Scientists in this stage normally appear withdrawn and some become manically depressed. Fortunately this stage cannot persist indefinitely. If you’re lucky, or find a good exorcist, experiments start to work and then suddenly you have an unlimited supply of lab helpers who are themselves languishing and want to share in your good fortune, and your boss stops locking his/her office door when you walk by. If you’re unlucky, then your contract ends and you have to consider alternative employment – not always a bad thing though.

Stage 3 is self presentation. This occurs when a scientist has produced enough work to present it (and themselves) to the international scientific community, be it at a conference, or by writing their results down and publishing them in a scientific journal. These practices should persist throughout the lifetime of a scientist (and if you’re really good, sometimes beyond) and is one of my favourite parts of science. But it can be a bit of a shock, after a long period of isolation, to suddenly be required to interact with other humans and explain what you’ve been doing and why. The ‘why’ is always something of a problem for me. Why indeed have I spent three years repeating one experiment? ‘What’ is much so easier to explain.

Somewhere around stages 2 and 3 some people develop paranoia, believing anything they say or do is under threat from those around them, be that stealing their ideas or sabotaging their experiments. And sometimes their fears are well founded – it’s not unheard of for work to be stolen. However, I steered well clear of this stage, partly because I don’t have any ideas worth stealing, but mainly because you gain much more from talking with people about science than just reading about it, and that should be encouraged. I have known people to put physical shields around their experiments labelled with serious threats should anybody, for some incomprehensible reason, decide to interfere. These people have developed abnormally and should be avoided.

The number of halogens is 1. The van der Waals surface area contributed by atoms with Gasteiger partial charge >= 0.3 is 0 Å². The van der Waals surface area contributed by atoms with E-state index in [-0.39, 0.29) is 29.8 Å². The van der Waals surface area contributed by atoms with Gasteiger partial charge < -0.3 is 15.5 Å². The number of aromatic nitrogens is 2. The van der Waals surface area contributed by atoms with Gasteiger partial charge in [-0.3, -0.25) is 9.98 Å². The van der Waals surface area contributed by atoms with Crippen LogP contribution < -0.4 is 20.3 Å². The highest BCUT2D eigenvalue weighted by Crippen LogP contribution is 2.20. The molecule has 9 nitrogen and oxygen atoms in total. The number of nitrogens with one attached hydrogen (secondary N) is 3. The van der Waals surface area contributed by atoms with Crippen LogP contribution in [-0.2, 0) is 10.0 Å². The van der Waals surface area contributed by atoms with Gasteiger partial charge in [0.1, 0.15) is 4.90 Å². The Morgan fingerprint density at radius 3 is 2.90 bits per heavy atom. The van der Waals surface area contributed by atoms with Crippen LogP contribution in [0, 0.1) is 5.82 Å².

It’s also not unheard of for results to be fabricated. The excuse is normally the intense pressure surrounding a scientist to produce staggering results in order to progress through this developmental process I am describing. This pressure can induce a subset to become over-familiar with manipulative graphics programs, to abandon moral standards and to become a disgrace to the profession. These pseudo-scientists have too many selfish genes. Don’t ever do it. Otherwise you’ll be thrown out of your current job and offered a Permanent Position (see below) somewhere else because your boss was too worried about his own reputation to tell anybody about it. But you’ll still have to live with the knowledge that you have vanquished many scientists to an eternity of stage two, trying to repeat something you made up and falsely published which they think must therefore be ‘real’. Shame on you.

One of the latter stages involves developing the ability to bullshit. This stage isn’t essential for becoming a top scientist but can be a useful tool for self promotion. And it’s not easy to recognise when you’re just a beginner and easily impressed. You only start to notice it after a few years, when you gain knowledge and develop your own opinions. I believe this stage originated because many scientists will not admit to any deficiency in the vast caverns of their knowledge. Useful advice I was thankful for was to ask as many questions as possible whilst a student, because later on it’s assumed that you know everything already. I haven’t developed the ability to bullshit because I can’t pull it off convincingly. Instead I’ve developed the ability to silently portray intelligence using facial expressions and gestures. It’s relatively effective. Plus I’m a blonde female. Enough said.

The final stage of development is the Permanent Position. Well, actually it’s less of a developmental stage, which by definition should occur as a pre-programmed event, and more akin to the quest of Frodo to destroy the Ring, in which you think he couldn’t possibly ever succeed in a million years and then he manages it by a series of freaky events too coincidental to occur outside the realms of Middle Earth. Fortunately for Frodo, his reward was restoring peace for all mankind, which made his quest worth it. The permanent position is a bit of a let-down considering the effort apportioned to attaining it. You do get more job security, but not very much more money. And the job you do is far removed from that in the other stages. You spend less time in the lab doing experiments, and more time sitting at a desk writing ideas down and begging people to give you money so you can hire somebody else to test them. And then you have to hope and pray that your idea was a good one so you can become well-respected and help shape science for the future, which all things aside, is probably the reason I chose science in the first place.

I do enjoy the constant influx of new students, with their bright eager faces and new ideas and their enthusiasm for a new life of experiments, and I remember how I once was. I always feel a sense of hopelessness and regret when they eventually become bitter and broken in stage 2, but it’s a temporary state and they’ve always got company. We were all there once and could easily be again. I look back now at my own scientific development and I’m quite pleased with my progress so far and the fairly successful scientist I’ve become.

If I was given the opportunity to start again though, I’d probably go back to university and study law.